Friday, June 08, 2018

Divine brushwork

Finally got to see a show I missed at LACMA, now at the Met, "Painted in Mexico, 1700-1790: Pinxit Mexici." At first I was tickled pink by the lush religious allegories. What a dreamboat is Jesus in Miguel Cabreras' "Divine Spouse," one of several mystically erotic paintings for convents. Hidden among the flowers are symbols of the crucifixion, though, and if you look closely you'll notice healed scars on his hands. The hearts of faithful nuns compose the crown and scepter the angels are presenting to him as he holds his conjugal, white flowering lily. Other allegories
are similarly dense and fleshly; disembodied hearts, His and ours, abound. And then there's Our Lady of Guadalupe, whose appearance in Mexico was recognized by the Vatican in 1754, but not the miraculous provenance of the eponymous image. This didn't stop human painters from depicting what must have happened; we saw an anonymous copy of an original perhaps by Cabrera misleadingly entitled "God the Father Painting the Virgin of Guadalupe." Clearly it's the whole Trinity at work! Of course there was more than religious painting in colonial Mexico.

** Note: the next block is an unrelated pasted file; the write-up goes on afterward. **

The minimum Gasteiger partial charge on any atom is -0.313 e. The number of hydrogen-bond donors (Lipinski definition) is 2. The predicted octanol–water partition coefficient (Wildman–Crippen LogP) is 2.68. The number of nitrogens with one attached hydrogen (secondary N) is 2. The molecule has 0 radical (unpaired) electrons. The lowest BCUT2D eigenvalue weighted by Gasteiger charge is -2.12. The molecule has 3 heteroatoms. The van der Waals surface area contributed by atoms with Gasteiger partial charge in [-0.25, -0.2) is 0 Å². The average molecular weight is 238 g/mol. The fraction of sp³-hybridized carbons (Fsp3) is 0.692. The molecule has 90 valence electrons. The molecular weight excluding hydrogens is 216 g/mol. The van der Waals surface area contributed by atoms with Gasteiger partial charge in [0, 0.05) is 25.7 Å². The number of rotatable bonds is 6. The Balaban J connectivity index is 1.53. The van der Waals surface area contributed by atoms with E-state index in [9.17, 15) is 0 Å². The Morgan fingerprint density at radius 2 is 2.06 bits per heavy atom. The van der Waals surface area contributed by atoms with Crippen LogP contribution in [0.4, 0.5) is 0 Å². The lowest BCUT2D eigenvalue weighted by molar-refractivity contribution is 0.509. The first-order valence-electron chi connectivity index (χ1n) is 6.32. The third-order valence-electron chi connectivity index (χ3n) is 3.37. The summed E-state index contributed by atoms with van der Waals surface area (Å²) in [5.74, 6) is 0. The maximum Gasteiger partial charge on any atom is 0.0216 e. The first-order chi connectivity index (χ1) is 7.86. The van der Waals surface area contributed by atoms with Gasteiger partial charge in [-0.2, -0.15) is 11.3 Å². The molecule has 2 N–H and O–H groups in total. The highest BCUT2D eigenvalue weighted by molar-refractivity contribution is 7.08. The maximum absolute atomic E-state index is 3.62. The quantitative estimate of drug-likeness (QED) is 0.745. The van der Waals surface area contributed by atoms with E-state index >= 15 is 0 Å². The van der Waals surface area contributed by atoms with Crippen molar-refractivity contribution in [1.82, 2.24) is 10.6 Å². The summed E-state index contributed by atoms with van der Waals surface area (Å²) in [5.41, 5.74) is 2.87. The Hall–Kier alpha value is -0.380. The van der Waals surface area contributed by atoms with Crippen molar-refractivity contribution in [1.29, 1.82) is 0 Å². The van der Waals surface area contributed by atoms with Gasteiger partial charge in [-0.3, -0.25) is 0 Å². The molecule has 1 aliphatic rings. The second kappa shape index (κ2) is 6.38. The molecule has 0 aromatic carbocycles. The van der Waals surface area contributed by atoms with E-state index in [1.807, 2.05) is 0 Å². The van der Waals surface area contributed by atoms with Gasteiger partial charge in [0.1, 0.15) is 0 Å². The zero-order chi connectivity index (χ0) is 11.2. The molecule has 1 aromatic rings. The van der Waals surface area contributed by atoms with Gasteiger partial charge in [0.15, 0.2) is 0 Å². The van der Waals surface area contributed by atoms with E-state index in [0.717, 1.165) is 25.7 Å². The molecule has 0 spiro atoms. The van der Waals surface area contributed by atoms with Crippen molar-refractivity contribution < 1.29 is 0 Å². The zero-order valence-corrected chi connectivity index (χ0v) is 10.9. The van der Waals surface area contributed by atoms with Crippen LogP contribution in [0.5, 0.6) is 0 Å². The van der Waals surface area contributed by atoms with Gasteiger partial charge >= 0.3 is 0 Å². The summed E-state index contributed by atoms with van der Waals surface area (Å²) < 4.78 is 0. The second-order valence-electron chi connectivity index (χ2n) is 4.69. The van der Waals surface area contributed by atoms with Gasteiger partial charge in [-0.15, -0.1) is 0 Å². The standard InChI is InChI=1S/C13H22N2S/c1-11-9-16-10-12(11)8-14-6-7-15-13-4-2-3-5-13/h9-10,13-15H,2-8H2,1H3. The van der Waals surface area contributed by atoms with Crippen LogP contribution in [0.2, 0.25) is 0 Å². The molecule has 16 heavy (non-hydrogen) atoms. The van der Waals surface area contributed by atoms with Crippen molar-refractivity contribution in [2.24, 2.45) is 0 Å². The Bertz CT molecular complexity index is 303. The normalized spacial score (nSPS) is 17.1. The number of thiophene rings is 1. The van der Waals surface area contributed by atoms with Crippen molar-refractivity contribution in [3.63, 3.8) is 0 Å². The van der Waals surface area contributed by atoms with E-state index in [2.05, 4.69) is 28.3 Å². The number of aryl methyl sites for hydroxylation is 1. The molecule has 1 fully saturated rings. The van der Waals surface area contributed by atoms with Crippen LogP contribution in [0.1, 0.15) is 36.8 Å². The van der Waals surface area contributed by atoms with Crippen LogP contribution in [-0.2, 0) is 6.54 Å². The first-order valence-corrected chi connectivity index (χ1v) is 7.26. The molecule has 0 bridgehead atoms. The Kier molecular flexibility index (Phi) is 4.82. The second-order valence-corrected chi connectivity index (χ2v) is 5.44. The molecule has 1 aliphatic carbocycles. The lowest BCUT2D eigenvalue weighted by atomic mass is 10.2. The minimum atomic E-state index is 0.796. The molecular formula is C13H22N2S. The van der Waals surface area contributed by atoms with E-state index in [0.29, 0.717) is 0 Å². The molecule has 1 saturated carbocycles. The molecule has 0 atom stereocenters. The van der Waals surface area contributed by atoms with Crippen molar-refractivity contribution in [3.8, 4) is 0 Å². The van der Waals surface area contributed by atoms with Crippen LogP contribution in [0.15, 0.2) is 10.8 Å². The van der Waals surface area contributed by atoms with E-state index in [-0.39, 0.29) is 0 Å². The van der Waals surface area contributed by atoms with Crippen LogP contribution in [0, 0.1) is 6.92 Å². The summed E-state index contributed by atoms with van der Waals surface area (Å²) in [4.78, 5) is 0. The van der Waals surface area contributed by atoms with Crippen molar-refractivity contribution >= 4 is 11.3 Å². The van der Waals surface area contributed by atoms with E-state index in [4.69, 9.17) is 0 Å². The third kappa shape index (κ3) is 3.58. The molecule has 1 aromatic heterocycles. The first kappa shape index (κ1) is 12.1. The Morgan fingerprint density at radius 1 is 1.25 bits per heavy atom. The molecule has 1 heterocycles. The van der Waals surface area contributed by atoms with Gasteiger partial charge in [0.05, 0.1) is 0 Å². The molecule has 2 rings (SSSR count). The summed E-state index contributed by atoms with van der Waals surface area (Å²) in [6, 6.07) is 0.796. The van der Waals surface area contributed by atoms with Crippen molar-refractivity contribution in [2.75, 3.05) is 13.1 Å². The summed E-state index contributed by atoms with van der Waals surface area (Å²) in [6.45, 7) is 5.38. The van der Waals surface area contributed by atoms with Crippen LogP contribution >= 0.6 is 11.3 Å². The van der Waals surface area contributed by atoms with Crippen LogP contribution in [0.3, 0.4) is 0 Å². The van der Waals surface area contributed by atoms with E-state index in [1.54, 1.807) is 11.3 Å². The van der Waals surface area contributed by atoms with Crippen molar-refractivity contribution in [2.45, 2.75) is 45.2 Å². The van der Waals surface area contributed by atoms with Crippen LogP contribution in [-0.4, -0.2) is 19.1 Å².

A room of grand portraits showed its gentry (including clerical gentry) decked out like folks back in Spain. Sometimes the genres merged, as in this work by Juan Rodríguez Juárez depicting Saint Rose of Lima (the New World's first canonized saint) and a donor. The caption notes that the donor's luxurious get-up includes an "elaborately embroidered huipil (indigenous tunic)," suggesting "pride in the land." I'll leave the awkward question of bejeweled fashion and Catholicism to decadent "Heavenly Bodies," but all this white Christian conquest of the New World gave me
pause - not that Protestants weren't doing the same thing in these parts. (Our Jesus is lily-white, as is the "Christian nationalism" of our marauder president's most enraptured supporters.) Tucked in a corridor between rooms was this revealing shocker, "Allegory of the Spanish Monarchy with the Kingdoms of Mexico and Peru," whose central figure is a personification of a matronly America. Its caption: Where in the world has one seen / what one sees here? / Her own sons lie groaning / while foreigners are suckling. This America is whiter than the Virgen!

No comments: